Blog Post


Parshat Beha’alotcha: Everything Dies, Except…

The other day someone approached my daughter, Atara as she was getting out of her Saab 9-3 and told her, “Don’t ever sell that car because you will never find it again!” That, coupled with my granddaughter, Maya’s graduation from Kindergarten last week compelled me to share this piece I wrote  exactly 6 years ago.
Everything Dies, Except…
Nothing lasts forever. Everything has an end. Nothing but God and any spiritual expression of Him is eternal. I know this is sounding very serious but I am not here to talk about the important issues of life and death – not that they are not worthy subjects to discuss. I refer instead to less solemn endings.
Saab has officially died. Yes, I know many of you have thought they have been long gone and most of you could care less. But I drive a Saab, two in fact. And that doesn’t include the third one we got for Avi and Atara who motored this week cross-border to Canada with new-born little Maya to show her off to the Toronto mishpacha. We have an ’07 and two 2011’s, the last year they built Saabs. 
Saab was bought out by a Chinese-Swedish consortium, National Electric Vehicle Sweden (NEVS) after GM bailed in 2010. There was the idea they would make electric cars with the Saab moniker but that is not happening. The Saab badge reverts to the aircraft company it came from and will never again adorn a vehicle. It’s done. As I emailed my kids this week: It’s official, we are now driving classics. Take extra care of the Saab when you drive it – there will never be any more of them. BDE (Blessed is the True Judge).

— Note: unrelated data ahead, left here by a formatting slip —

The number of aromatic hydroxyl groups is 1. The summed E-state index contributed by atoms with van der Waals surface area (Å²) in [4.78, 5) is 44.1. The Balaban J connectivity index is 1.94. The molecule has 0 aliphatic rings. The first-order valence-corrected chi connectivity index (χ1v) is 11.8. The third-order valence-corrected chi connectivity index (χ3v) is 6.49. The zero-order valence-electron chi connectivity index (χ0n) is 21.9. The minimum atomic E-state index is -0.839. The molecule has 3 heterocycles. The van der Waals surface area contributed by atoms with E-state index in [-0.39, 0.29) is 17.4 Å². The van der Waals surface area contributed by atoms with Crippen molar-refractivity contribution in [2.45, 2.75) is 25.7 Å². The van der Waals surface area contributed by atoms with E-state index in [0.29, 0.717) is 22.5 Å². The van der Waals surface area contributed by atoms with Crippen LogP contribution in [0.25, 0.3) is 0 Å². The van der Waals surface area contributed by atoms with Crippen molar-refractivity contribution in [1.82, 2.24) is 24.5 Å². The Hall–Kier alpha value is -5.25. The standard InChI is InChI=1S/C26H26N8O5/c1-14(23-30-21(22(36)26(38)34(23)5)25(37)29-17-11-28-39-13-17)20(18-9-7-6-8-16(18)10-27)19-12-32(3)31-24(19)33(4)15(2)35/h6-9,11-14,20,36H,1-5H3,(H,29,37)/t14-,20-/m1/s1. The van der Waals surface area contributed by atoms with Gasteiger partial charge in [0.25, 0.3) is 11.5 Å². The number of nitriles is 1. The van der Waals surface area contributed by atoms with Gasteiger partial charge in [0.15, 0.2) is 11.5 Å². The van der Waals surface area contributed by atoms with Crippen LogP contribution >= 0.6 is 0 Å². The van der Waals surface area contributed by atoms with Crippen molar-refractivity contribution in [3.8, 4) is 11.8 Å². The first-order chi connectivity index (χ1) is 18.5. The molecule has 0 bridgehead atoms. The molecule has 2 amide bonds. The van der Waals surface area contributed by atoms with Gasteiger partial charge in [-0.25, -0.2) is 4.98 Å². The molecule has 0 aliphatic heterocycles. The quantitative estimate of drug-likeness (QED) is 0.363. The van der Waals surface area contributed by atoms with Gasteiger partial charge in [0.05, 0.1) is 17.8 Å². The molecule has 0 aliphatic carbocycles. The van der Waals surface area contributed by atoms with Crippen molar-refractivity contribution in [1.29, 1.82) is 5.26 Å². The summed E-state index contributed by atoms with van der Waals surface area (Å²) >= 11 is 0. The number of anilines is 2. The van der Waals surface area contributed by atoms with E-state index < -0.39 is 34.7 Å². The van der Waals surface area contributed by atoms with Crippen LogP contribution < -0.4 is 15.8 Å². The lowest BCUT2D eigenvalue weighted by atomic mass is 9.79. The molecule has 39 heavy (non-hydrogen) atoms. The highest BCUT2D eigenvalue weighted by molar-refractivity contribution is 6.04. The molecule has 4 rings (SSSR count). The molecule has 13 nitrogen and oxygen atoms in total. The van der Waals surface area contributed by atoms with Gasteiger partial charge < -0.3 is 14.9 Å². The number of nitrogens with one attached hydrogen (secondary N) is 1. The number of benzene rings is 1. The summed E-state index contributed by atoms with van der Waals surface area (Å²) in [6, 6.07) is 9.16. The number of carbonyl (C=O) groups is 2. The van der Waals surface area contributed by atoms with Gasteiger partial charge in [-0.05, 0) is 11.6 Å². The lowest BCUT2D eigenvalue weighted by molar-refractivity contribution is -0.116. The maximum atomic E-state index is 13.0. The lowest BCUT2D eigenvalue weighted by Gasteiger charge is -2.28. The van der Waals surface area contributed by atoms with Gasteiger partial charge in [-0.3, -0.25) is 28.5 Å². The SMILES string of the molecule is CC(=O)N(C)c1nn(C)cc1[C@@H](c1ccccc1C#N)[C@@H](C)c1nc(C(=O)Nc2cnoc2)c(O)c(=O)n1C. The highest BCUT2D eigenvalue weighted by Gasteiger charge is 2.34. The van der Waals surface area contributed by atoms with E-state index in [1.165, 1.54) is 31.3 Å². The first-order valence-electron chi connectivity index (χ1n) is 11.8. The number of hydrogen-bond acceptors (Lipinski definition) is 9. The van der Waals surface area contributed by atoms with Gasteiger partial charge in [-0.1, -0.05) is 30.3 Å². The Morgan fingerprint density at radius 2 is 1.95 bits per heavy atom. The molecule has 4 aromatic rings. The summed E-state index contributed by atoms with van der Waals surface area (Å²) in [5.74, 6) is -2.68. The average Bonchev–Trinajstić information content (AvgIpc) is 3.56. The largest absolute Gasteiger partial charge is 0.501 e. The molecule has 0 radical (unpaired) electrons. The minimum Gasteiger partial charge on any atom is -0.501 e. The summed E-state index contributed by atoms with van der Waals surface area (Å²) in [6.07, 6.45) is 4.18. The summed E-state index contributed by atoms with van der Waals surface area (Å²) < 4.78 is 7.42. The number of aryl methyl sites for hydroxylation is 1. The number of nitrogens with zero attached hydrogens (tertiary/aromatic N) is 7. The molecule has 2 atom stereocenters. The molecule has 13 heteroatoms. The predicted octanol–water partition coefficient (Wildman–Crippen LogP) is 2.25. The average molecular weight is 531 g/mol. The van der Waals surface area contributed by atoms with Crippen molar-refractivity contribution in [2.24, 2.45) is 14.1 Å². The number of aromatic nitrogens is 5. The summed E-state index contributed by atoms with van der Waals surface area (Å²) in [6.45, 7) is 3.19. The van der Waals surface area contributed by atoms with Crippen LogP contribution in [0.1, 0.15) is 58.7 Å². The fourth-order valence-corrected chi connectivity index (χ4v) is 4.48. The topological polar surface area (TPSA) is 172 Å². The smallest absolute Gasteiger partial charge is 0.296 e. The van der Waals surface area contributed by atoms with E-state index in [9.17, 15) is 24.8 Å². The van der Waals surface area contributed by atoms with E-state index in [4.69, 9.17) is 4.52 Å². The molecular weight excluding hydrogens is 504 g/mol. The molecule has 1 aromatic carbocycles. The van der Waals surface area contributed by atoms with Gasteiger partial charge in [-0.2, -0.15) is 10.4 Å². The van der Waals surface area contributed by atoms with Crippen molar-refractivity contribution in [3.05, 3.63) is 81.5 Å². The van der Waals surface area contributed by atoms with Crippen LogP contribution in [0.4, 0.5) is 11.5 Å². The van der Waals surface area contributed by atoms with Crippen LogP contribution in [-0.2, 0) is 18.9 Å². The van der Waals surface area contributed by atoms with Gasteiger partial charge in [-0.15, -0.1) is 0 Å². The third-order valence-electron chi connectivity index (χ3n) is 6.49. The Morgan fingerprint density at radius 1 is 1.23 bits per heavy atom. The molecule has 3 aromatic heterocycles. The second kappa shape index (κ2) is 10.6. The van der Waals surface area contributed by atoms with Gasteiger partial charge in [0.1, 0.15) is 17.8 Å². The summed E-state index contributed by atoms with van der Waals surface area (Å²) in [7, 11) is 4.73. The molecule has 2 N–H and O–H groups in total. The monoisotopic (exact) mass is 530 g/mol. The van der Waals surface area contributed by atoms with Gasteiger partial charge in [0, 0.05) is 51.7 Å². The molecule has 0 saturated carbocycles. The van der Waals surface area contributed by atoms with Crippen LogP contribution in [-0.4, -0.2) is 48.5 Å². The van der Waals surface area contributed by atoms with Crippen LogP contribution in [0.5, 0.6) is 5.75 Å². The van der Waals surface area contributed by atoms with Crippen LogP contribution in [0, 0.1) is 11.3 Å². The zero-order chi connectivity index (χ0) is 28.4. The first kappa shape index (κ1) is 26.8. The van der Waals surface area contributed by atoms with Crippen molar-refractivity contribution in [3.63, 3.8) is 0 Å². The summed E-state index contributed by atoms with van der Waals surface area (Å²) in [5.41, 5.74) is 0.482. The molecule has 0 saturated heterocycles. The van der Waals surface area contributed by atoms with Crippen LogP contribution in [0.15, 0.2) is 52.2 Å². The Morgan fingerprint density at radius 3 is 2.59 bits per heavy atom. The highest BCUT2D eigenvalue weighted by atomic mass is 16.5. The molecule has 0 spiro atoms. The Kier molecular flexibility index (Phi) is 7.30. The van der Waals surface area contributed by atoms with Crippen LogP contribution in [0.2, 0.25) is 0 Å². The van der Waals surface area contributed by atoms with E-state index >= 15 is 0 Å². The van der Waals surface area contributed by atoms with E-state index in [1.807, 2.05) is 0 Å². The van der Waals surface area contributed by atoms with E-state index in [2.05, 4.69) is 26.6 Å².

Everybody loves Saabs. How can you dislike a guy driving a Saab? He is not out to prove anything. Of course you let him in when he signals that he wants to change lanes. How can you not love a car company that put the ignition switch between the two front seats? I have to inform the valet guys where it is after a couple occasions when they came back and asked  how to start up the car. And how can you not love the night panel feature – the button that turns most of the dash lights off, other than the speedometer. I once read it was for those long winter Swedish nights to make it easier on the driver’s eyes. The exact opposite of the IMAX theaters on display in modern cars today. 
But everything dies. Everything has an end. Even noble car companies. 
Which brings me to another death that was personal. The Bathurst Manor Plaza on Wilmington Avenue is closing. For those who did not grow up in the Jewish ghetto of Bathurst Manor (that would be all of you) this was the go-to plaza with all the important shops we went to as kids. It included Pollock Shoes which, of course, we pronounced Polack and where I got my first pair of PF Flyers. We ate hotdogs for lunch at the Dominion supermarket, near the barber shop where my dad would send us for a real haircut, because the modern hairstylists didn’t cut enough off for his liking back in the 70’s when everyone had long hair. “Go back and tell him to finish the job.” The Canadian Imperial Bank of Commerce was where I opened my first account with $1.30. And of course Fagot & Sons Hardware – yes that was its real name. I doubt they would call themselves that today. They would be cancelled.